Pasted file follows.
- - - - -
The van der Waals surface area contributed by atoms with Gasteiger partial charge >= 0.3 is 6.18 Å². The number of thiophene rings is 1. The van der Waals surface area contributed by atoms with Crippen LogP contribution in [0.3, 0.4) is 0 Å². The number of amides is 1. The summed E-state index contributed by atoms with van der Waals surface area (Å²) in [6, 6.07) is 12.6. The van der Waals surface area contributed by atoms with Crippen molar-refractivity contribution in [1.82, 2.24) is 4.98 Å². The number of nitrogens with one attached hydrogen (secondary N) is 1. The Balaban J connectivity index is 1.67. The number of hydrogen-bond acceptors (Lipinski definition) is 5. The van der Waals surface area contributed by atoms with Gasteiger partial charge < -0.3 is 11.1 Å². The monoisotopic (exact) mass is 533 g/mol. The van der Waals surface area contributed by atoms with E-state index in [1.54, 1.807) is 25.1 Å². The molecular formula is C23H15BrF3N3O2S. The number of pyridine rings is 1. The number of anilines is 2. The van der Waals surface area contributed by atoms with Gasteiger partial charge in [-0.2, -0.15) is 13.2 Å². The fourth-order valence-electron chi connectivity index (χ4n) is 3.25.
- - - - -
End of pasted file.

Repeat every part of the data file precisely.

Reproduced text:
The van der Waals surface area contributed by atoms with Gasteiger partial charge >= 0.3 is 6.18 Å². The number of thiophene rings is 1. The van der Waals surface area contributed by atoms with Crippen LogP contribution in [0.3, 0.4) is 0 Å². The number of amides is 1. The summed E-state index contributed by atoms with van der Waals surface area (Å²) in [6, 6.07) is 12.6. The van der Waals surface area contributed by atoms with Crippen molar-refractivity contribution in [1.82, 2.24) is 4.98 Å². The number of nitrogens with one attached hydrogen (secondary N) is 1. The Balaban J connectivity index is 1.67. The number of hydrogen-bond acceptors (Lipinski definition) is 5. The van der Waals surface area contributed by atoms with Gasteiger partial charge < -0.3 is 11.1 Å². The monoisotopic (exact) mass is 533 g/mol. The van der Waals surface area contributed by atoms with E-state index in [1.54, 1.807) is 25.1 Å². The molecular formula is C23H15BrF3N3O2S. The number of pyridine rings is 1. The number of anilines is 2. The van der Waals surface area contributed by atoms with Gasteiger partial charge in [-0.2, -0.15) is 13.2 Å². The fourth-order valence-electron chi connectivity index (χ4n) is 3.25.